(i) targets for diversion of site waste to landfill'.
This quick amendment is designed to test whether the Government intend to do what it proposes anyway. If so, perhaps the Minister will tell us. The issue is whether the site waste management plans will contain targets for the diversion of site waste to landfill. It is a serious issue, especially in relation to the construction of houses, given that for every 15 new houses built, an entire house goes to landfill because of the waste that results. We want a considerable reduction in the amount going to landfill, and it would be helpful to set targets for such a reduction. I am sure that the Minister will say that it is not appropriate for that to be in the Bill, and I have sympathy with that view, but the amendment gives him an opportunity to say how the Government intend to drive down the percentage of site waste that goes to landfill, and what targets they intend to set.
I have some sympathy with the hon. Gentleman's position. He will be aware that the framework of waste management has already brought about a big change and that there is now a financial incentive—with the regulatory framework and the fiscal incentives in relation to landfill tax—for developers to recycle building waste. A value is beginning to be attached to it. I have noticed that many waste companies have invested in grading machinery for separating the different categories of construction waste so that it can be re-used.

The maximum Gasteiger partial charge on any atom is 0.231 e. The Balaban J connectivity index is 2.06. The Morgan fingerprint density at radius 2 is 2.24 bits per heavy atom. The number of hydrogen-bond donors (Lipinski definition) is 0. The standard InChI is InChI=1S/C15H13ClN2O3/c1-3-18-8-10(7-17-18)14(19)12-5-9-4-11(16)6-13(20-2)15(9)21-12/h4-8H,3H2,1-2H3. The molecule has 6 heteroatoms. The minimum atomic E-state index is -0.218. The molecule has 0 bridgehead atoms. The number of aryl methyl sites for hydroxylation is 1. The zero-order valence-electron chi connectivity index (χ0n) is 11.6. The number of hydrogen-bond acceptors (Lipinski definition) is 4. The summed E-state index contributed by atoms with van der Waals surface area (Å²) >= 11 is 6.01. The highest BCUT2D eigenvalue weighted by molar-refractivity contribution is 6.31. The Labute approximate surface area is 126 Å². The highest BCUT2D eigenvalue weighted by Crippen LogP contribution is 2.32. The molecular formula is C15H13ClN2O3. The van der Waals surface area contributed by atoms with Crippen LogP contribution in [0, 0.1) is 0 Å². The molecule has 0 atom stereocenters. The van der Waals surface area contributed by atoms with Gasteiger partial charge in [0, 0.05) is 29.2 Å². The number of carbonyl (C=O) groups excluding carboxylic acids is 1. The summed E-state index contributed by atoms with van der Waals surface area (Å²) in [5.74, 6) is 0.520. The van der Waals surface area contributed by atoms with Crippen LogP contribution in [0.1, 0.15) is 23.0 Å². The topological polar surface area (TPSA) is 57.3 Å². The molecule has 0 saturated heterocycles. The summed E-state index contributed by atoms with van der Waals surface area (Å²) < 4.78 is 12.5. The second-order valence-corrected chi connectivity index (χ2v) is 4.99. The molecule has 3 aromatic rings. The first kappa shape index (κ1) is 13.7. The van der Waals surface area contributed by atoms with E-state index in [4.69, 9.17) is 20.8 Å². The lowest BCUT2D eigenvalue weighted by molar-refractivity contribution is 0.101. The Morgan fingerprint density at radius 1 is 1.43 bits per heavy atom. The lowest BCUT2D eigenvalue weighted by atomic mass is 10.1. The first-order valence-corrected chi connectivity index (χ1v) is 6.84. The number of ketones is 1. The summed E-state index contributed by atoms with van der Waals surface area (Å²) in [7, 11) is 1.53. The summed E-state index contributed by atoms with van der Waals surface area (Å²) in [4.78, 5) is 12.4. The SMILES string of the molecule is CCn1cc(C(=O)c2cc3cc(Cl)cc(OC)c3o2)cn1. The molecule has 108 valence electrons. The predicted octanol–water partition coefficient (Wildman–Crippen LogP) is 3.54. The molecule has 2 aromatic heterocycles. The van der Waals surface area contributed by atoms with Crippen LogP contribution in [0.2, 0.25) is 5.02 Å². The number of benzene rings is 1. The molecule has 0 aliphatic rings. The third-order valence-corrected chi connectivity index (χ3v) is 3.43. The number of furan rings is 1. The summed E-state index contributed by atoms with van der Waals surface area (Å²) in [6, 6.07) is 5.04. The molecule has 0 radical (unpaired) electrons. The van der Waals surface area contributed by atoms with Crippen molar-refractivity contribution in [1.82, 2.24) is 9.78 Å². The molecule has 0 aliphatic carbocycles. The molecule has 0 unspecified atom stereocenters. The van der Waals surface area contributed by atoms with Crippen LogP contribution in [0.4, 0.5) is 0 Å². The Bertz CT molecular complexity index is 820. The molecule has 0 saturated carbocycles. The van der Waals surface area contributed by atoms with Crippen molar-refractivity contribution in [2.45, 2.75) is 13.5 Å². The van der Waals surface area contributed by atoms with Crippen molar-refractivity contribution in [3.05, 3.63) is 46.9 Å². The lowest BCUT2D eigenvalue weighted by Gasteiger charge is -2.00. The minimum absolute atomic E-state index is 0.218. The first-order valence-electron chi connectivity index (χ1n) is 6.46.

I think that there is a role for targets. The hon. Gentleman pre-empted what I was going to say: I am not sure that it is appropriate to put that role in primary legislation. We are working on the sustainable buildings code, for example, within which there is a target for homes built under the code to contain 10 per cent. of recycled materials. It is not quite relevant to what he was saying, but that is one way in which targets can be used.
Further details about the preparation and content of plans will be a matter for regulations, which will be brought before the House in due course. They will cover such matters as the application of the provision, what matters plans should cover, and how they should be constructed. I am not altogether sure that it would be appropriate to include targets in that material either, but I am willing to give some thought to it in preparing the regulations.